UNITED STATES DISTRICT COURT DISTRICT OF NEW JERSEY
February 5, 2008
RE: MACDERMID PRINTING SOLUTIONS, L.L.C.
E.I. DU PONT DE NEMOURS AND COMPANY,
The opinion of the court was delivered by: Tonianne J. Bongiovanni United States Magistrate Judge
The Court has received and reviewed the parties' letter briefs regarding whether Defendant E.I. du Pont de Nemours and Company ("DuPont") should have to respond to Plaintiff MacDermid Printing Solutions, L.L.C.'s, ("MacDermid") interrogatory to the extent it seeks information concerning digital flexographic printing plates that DuPont sold prior to September 11, 2007. As an initial matter, the Court notes that it has broad discretion in deciding discovery issues. See Gerald Chamales Corp. v. Oki Data Americas, Inc., --- F.Supp. 2d ---, Civ. No. 07-1947 (JEI), 2007 WL 4789040, at *1 (D.N.J. Dec. 11, 2007). The Court further notes that under the Federal Rules of Civil Procedure, in general, "[p]arties may obtain discovery regarding any matter, not privileged, which is relevant to the claim or defense of any party." FED. R. CIV. P. 26. Further, "[r]elevant information need not be admissible at the trial if the discovery appears reasonably calculated to lead to the discovery of admissible evidence." Id. However, despite this breadth, discovery is not without bounds (see Unicasa Mktg. Group, LLC v. Spinelli, Civil Action No. 04-4173 (PGS), 2007 WL 2363158, at *2 (Aug. 15, 2007)), and courts will not permit parties to engage in fishing expeditions. See Claude B. Bamberger Int'l, Inc. v. Rohm and Haas Co., No. CIV. 96-1041 (WGB), 1998 WL 684263, at *2 (April 1, 1998).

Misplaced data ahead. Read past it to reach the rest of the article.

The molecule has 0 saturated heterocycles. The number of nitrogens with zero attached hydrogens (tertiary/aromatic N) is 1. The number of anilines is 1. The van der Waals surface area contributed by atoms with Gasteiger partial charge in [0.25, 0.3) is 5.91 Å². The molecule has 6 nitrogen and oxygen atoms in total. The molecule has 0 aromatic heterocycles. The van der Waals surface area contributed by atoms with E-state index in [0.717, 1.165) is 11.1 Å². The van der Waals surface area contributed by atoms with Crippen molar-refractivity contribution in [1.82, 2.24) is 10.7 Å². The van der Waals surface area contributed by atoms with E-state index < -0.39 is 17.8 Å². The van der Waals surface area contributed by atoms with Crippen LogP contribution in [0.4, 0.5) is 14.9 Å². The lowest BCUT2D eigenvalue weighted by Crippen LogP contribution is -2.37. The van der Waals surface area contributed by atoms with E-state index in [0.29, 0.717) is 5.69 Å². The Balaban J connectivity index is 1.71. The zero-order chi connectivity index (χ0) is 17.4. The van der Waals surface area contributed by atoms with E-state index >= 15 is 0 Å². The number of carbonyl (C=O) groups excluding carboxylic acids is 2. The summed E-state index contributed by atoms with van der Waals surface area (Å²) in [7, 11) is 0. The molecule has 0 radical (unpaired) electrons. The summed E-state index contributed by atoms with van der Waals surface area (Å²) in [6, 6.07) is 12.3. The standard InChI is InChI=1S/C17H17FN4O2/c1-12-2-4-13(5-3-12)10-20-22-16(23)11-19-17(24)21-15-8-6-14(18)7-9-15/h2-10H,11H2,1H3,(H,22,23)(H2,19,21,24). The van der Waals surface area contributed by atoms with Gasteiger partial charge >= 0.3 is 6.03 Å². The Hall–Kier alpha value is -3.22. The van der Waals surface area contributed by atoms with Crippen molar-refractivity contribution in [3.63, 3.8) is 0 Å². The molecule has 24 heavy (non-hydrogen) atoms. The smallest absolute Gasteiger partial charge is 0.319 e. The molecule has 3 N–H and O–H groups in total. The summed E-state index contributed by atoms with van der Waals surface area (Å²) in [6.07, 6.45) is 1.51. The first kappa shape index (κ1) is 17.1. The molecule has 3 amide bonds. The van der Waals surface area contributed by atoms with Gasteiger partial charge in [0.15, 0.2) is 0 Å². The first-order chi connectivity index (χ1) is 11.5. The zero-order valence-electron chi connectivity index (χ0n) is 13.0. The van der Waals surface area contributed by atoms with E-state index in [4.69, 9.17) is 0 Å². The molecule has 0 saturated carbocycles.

At this juncture, the Court denies MacDermid's application to compel DuPont to provide information concerning digital flexographic printing plates that DuPont sold prior to September 11, 2007. While the Court agrees that "[t]he judicial system is a forum designed for discovering the truth -- not hiding the truth" (MacDermid's Ltr. Br. at 6), the Court notes that it also is not a forum that allows for discovery fishing expeditions. Rather, "[t]he discovery rules are designed to assist a party to prove a claim that it reasonably believes to be viable without discovery, not to find out if it has any basis for a claim." Claude B. Bamberger, 1998 WL 684263, at *2 (quoting Micro Motion ,Inc. v. Kane Steel Co., Inc., 894 F.2d 1318, 1327 (Fed. Cir. 1990)). Moreover, the fact that the discovery sought "might uncover evidence showing that a plaintiff has a legitimate claim does not justify the discovery request." Id. Here, MacDermid has failed to establish a reasonable basis for a claim that DuPont's digital flexographic printing plates sold prior to September 11, 2007 infringe any claim of the '835 patent and, as such, has failed to adequately establish the relevancy of the information sought.*fn1
On a related but different point, the Court notes that it does not appear that the parties met and conferred in an effort to resolve this issue without Court intervention. The Court instructs the parties that future applications will not be considered unless the parties have met and conferred in good faith, either in-person or telephonically, in an effort to work out or at the very lest narrow their dispute. The Court understands that some disputes cannot be resolved without Court intervention; however this is the exception, not the rule.
IT IS SO ORDERED.
TONIANNE J. BONGIOVANNI United States Magistrate Judge